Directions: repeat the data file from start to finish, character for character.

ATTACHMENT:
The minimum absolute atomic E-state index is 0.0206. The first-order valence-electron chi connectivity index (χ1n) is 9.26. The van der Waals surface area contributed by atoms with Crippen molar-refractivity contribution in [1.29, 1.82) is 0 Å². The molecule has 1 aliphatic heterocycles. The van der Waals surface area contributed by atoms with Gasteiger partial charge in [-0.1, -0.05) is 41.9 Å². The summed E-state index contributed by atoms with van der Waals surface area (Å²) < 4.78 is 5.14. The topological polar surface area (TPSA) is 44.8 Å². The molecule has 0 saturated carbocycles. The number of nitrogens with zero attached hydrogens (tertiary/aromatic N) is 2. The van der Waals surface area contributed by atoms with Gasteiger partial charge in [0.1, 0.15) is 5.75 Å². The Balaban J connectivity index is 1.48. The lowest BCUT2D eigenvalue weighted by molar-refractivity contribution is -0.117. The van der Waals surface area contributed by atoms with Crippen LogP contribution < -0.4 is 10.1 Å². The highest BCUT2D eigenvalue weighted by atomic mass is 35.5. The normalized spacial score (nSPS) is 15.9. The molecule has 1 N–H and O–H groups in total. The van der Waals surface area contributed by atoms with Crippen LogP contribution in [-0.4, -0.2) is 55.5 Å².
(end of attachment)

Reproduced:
The minimum absolute atomic E-state index is 0.0206. The first-order valence-electron chi connectivity index (χ1n) is 9.26. The van der Waals surface area contributed by atoms with Crippen molar-refractivity contribution in [1.29, 1.82) is 0 Å². The molecule has 1 aliphatic heterocycles. The van der Waals surface area contributed by atoms with Gasteiger partial charge in [-0.1, -0.05) is 41.9 Å². The summed E-state index contributed by atoms with van der Waals surface area (Å²) < 4.78 is 5.14. The topological polar surface area (TPSA) is 44.8 Å². The molecule has 0 saturated carbocycles. The number of nitrogens with zero attached hydrogens (tertiary/aromatic N) is 2. The van der Waals surface area contributed by atoms with Gasteiger partial charge in [0.1, 0.15) is 5.75 Å². The Balaban J connectivity index is 1.48. The lowest BCUT2D eigenvalue weighted by molar-refractivity contribution is -0.117. The van der Waals surface area contributed by atoms with Crippen LogP contribution < -0.4 is 10.1 Å². The highest BCUT2D eigenvalue weighted by atomic mass is 35.5. The normalized spacial score (nSPS) is 15.9. The molecule has 1 N–H and O–H groups in total. The van der Waals surface area contributed by atoms with Crippen LogP contribution in [-0.4, -0.2) is 55.5 Å².